Prosthetic foot stiffness has been recognized as an important factor in optimizing the walking performance of amputees [1–3]. Commercial feet are available in a range of stiffness categories and geometries. The stiffness of linear displacements of the hindfoot and forefoot for several commercially available feet have been reported to be within a range of 27–68 N/mm [4] and 28–76 N/mm [5], respectively, but these values are most relevant only to the earliest and latest portions of stance phase, when linear compression or rebound naturally occur. In contrast, mid-stance kinetics are more related to the angular stiffness of the foot, which describes the ankle torque produced by angular progression of the lower limb over the foot during this phase. Little data is available regarding the angular stiffness of any commercially available feet. The variety of geometries between manufacturers and models of prosthetic feet makes a direct calculation of effective angular stiffness challenging due to changes in moment arms based on loading condition, intricacies of deformation mechanics of the structural components, and mechanical interaction between hindfoot and forefoot components. Thus, modeling the interaction between hindfoot stiffness, forefoot stiffness, and keel geometries and their combined effect on the angular stiffness of the foot may be a useful tool for correlating functional outcomes with stiffness characteristics of various feet. To understand how each of these factors affects angular stiffness, we developed a foot that can parametrically adjust each of these factors independently. The objective of this study was to mathematically model, design, and experimentally validate a prosthetic foot that has independent hindfoot and forefoot components, allowing for parametric adjustment of stiffness characteristics and keel geometry in future studies of amputee gait.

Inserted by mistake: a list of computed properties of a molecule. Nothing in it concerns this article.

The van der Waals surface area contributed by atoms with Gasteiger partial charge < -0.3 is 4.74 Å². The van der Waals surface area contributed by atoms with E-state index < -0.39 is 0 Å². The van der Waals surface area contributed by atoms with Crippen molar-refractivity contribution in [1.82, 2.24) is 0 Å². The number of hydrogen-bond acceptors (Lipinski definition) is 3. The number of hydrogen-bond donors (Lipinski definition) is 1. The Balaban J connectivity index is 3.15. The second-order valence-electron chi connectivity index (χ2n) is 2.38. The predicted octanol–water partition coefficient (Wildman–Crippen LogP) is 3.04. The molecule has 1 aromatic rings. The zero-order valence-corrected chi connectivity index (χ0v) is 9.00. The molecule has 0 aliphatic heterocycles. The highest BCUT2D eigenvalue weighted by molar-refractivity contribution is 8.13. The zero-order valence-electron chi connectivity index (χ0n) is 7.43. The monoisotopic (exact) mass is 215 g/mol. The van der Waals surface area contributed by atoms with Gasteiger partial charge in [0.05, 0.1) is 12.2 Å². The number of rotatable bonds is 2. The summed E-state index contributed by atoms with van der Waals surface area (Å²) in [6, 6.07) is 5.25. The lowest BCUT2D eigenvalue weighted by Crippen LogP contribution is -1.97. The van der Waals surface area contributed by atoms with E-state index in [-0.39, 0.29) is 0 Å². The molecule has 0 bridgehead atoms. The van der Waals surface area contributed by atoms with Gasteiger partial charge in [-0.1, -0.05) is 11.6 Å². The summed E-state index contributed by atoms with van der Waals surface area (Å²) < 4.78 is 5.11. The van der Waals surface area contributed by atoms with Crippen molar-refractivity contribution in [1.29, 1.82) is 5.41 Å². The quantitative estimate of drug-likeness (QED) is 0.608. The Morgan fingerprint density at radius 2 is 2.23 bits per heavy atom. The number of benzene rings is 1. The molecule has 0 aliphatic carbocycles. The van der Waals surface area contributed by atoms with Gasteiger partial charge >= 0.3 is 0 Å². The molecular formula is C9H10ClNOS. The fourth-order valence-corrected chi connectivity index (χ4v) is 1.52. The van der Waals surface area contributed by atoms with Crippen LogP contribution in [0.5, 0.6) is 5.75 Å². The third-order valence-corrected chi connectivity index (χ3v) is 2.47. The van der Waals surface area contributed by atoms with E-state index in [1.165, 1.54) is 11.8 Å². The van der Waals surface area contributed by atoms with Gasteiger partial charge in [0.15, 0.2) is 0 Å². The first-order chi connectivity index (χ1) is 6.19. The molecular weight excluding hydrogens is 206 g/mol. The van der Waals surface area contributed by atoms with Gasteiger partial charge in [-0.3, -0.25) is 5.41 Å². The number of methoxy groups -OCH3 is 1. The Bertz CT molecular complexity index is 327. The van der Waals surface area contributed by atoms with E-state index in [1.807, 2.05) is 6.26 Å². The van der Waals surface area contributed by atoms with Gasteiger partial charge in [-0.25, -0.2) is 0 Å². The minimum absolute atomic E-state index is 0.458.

This content is only available via PDF.
You do not currently have access to this content.